A Dreamer and a Visionary

BookA Dreamer and a Visionary

A Dreamer and a Visionary

H P Lovecraft in His Time

Liverpool Science Fiction Texts and Studies, 26

2001

April 1st, 2001

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H. P. Lovecraft has come to be recognised as the leading author of supernatural fiction in the twentieth century. But how did a man who died in poverty, with no book of his stories published in his lifetime, become such an icon in horror literature? S. T. Joshi, the leading authority on Lovecraft, traces in detail the course of Lovecraft’s life and shows how Lovecraft was engaged in the political, economic, social and intellectual currents of his time.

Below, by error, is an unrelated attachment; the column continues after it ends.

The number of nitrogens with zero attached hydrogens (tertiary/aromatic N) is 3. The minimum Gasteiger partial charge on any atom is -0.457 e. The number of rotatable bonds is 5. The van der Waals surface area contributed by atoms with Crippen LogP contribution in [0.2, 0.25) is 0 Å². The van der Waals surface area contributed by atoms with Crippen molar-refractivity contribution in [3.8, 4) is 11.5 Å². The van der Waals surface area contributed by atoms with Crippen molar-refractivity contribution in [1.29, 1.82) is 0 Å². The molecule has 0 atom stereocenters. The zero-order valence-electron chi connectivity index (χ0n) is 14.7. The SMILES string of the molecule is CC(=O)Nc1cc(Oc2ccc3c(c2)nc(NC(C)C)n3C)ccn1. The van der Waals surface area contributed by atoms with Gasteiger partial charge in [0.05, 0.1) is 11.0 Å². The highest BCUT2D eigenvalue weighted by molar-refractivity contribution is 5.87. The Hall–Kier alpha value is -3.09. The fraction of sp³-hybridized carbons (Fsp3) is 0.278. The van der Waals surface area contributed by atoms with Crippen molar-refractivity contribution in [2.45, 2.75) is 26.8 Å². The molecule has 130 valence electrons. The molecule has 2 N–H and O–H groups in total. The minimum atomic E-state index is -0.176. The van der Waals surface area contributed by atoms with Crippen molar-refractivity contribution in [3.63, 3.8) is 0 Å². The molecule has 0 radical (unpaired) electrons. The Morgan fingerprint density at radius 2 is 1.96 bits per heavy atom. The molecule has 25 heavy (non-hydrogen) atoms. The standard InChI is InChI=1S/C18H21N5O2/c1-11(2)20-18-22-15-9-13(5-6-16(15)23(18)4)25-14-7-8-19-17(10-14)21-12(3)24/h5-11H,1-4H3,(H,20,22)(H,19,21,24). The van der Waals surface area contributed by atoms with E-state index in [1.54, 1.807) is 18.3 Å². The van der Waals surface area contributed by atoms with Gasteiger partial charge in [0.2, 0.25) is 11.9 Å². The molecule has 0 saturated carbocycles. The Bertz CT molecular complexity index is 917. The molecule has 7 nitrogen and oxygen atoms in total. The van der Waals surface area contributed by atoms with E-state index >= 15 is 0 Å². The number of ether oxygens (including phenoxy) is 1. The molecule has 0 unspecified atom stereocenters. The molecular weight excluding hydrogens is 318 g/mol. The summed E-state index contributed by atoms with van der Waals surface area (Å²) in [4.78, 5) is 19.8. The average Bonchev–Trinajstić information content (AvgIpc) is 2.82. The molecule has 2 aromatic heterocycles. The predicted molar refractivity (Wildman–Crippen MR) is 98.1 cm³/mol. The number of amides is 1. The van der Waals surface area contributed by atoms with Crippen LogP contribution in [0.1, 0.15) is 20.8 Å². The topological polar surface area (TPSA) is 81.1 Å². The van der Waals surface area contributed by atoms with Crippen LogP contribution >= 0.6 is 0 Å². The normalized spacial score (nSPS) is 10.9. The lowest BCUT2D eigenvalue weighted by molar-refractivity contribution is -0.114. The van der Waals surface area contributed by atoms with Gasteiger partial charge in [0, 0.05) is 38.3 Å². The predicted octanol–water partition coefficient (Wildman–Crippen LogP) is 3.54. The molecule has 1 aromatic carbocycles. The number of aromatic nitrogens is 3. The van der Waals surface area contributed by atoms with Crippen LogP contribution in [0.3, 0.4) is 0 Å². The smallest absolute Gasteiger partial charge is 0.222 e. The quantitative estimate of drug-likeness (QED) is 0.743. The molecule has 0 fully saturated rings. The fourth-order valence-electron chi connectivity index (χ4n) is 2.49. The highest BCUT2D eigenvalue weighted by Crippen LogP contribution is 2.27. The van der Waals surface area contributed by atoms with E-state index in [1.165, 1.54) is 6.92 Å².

Table of Contents

Table of Contents
Section TitlePagePrice
Title Page3
Contents5
Preface7
1: Unmixed English Gentry10
2: A Genuine Pagan (1890–97)17
3: Black Woods and Unfathomed Caves (1898-1902)34
4: What of Unknown Africa? (1902-1908)49
5: Barbarian and Alien (1908–14)71
6: A Renewed Will to Live (1914–17)86
7: Feverish and Incessant Scribbling (1917-19)116
8: Cynical Materialist (1919–21)134
9: The High Tide of My Life (1921-22)152
10: For My Own Amusement (1923-24)172
11: Ball and Chain (1924)195
12: Moriturus Te Saluto (1925–26)220
13: Paradise Regain’d (1926)242
14: Cosmic Outsideness (1927–28)260
15: Fanlights and Georgian Steeples (1928-30)279
16: Non-supernatural Cosmic Art (1930-31)302
17: Mental Greed (1931–33)322
18: In My Own Handwriting (1933-35)338
19: Caring about the Civilization (1929-37)355
20: The End of One’s Life (1935–37)373
Epilogue: Thou Art Not Gone398
Notes402
Index420